It’s a tough thing in any kind of action against a corporation: how do you get its attention and hopefully affect it financially without hurting the people who work for it? I confess that I’ve been able to sidestep this a bit, because I don’t actually buy many single-issue comics anymore, so for better or worse I’m not affecting the royalties of writers and artists currently working for Marvel. Where my money goes to Marvel is the movies and collections like the Essential and Omnibus editions, often of Jack Kirby’s actual work. The last one I bought, which until things change is the last one I will buy, was the $75 Captain America by Jack Kirby hardcover (what can I say; you can afford stuff like that when you save by skipping monthly comics). In retrospect, a book like that is among the biggest offenders, as it not only stars a Kirby-cocreated character, but was actually written and drawn by the King himself, sold in large part on the basis of his name and rereleased in an expensive edition in time to coincide with a blockbuster film, all without any royalties going to his family. I confess that Marvel is not losing my business on a weekly basis, but they have lost a reliable customer of several of these $75–$125 books a year.

However, were I a regular buyer of Marvel’s monthly comics, I would stop that as well (as I have done with DC’s Superman comics as a result of that company’s shabby treatment of the Siegels and Shusters, despite my love of Grant Morrison’s writing). Then I possibly would affect royalties, and all I can say to that is that I wouldn’t feel good about buying the comics, but I do not begrudge the people making a living by writing and drawing them. You, Marvel penciler, and all the working-class people like you who are trying to make a name in this business, are not the people who have done this moral wrong. And it’s not my place to tell you that you shouldn’t work for Marvel. If you didn’t work for Marvel, someone else would, and the people listed two paragraphs back wouldn’t notice. So why would I attack you? I’m not upset at the people who need the penciling paycheck to live, I’m upset at the people who can’t live without reading the next issue of Invincible Iron Man.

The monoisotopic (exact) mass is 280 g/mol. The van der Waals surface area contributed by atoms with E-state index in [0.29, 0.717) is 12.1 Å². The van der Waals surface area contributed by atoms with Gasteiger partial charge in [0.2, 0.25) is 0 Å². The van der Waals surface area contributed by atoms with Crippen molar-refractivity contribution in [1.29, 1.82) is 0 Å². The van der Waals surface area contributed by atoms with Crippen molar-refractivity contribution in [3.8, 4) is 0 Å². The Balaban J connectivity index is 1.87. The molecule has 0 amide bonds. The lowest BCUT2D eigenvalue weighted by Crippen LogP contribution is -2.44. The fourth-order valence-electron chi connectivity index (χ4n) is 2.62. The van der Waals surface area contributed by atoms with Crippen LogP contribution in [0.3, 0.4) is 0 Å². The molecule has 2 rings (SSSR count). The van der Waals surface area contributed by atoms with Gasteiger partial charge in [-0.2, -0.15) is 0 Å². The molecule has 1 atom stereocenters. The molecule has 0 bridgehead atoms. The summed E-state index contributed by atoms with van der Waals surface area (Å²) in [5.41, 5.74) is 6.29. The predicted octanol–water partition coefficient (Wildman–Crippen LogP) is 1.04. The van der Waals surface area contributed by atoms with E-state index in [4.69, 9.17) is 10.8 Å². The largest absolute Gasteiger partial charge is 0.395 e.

I do wish the people with louder voices than either yours or mine would use them. Imagine if Brian Bendis, Matt Fraction, Jeph Loeb or another writer or artist of their stature at Marvel spoke out. That’s what got much of Kirby’s artwork returned to him when Marvel was holding it hostage in the 1980s. The top people in the business, including those who had made their names at Marvel, publicly stood with him because it was right and because them doing so was impossible to ignore. Where are the 2011 equivalents of those creators, with their much better compensation and treatment that is the direct result of the kind of agitation that was more common in the ’80s? Why are they silent on this issue at the same time as they praise the filmmakers they work with for capturing the feel of Kirby’s work?

I’m usually the last guy to complain about the fragmentation of media, but I wonder if the small field of comics, which took to the Internet so early and so completely, simply no longer has an outlet with the kind of audience or authority to draw the attention this issue deserves. During the fight over Kirby’s artwork The Comics Journal was a central institution, reporting on each development, providing a soapbox for the writers and artists who backed Kirby, and publishing the names of those who had signed the petition. Who can do that today?

The answer, as best as I can tell, is that we all have to do what we think is right and what we can do. Ultimately I realize that I am doing very little, but I wouldn’t feel good about myself spending my money that way and so I choose not to. People I work with and respect feel differently, but that doesn’t make them bad people, and I engage with them about this but don’t vilify their choice. Other people need that paycheck from Marvel and if they want to make it in this business then the boycott is not feasible for them. I’m okay with that. Some people directly and hugely benefit from the ill treatment of Kirby’s heirs, and I don’t know what their motives are, but I hope that by many people continuing to talk about this, those who benefit come to decide that it might not be worth it.

And ultimately that’s all we’re talking about. Sorry to anyone I offended last time out. I’m on your side.